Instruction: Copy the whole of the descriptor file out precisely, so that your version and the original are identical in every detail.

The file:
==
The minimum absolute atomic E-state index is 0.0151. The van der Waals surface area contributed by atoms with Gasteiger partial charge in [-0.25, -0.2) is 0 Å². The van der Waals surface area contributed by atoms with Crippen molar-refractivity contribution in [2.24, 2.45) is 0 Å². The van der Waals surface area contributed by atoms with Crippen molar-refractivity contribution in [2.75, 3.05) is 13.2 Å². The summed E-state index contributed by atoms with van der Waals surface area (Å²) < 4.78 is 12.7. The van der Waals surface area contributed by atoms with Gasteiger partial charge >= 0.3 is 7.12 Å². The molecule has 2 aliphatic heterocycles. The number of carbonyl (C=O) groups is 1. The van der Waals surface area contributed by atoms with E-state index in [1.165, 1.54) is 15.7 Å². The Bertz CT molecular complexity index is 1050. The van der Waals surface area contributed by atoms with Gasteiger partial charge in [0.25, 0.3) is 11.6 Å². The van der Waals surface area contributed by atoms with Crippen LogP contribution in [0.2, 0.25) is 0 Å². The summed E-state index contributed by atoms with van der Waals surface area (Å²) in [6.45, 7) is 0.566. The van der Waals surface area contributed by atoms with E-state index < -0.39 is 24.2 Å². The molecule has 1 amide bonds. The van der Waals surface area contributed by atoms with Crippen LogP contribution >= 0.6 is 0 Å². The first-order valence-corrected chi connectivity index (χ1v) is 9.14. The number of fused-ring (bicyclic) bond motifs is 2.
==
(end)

The minimum absolute atomic E-state index is 0.0151. The van der Waals surface area contributed by atoms with Gasteiger partial charge in [-0.25, -0.2) is 0 Å². The van der Waals surface area contributed by atoms with Crippen molar-refractivity contribution in [2.24, 2.45) is 0 Å². The van der Waals surface area contributed by atoms with Crippen molar-refractivity contribution in [2.75, 3.05) is 13.2 Å². The summed E-state index contributed by atoms with van der Waals surface area (Å²) < 4.78 is 12.7. The van der Waals surface area contributed by atoms with Gasteiger partial charge >= 0.3 is 7.12 Å². The molecule has 2 aliphatic heterocycles. The number of carbonyl (C=O) groups is 1. The van der Waals surface area contributed by atoms with E-state index in [1.165, 1.54) is 15.7 Å². The Bertz CT molecular complexity index is 1050. The van der Waals surface area contributed by atoms with Gasteiger partial charge in [0.25, 0.3) is 11.6 Å². The van der Waals surface area contributed by atoms with Crippen LogP contribution in [0.2, 0.25) is 0 Å². The summed E-state index contributed by atoms with van der Waals surface area (Å²) in [6.45, 7) is 0.566. The van der Waals surface area contributed by atoms with E-state index < -0.39 is 24.2 Å². The molecule has 1 amide bonds. The van der Waals surface area contributed by atoms with Crippen LogP contribution >= 0.6 is 0 Å². The first-order valence-corrected chi connectivity index (χ1v) is 9.14. The number of fused-ring (bicyclic) bond motifs is 2.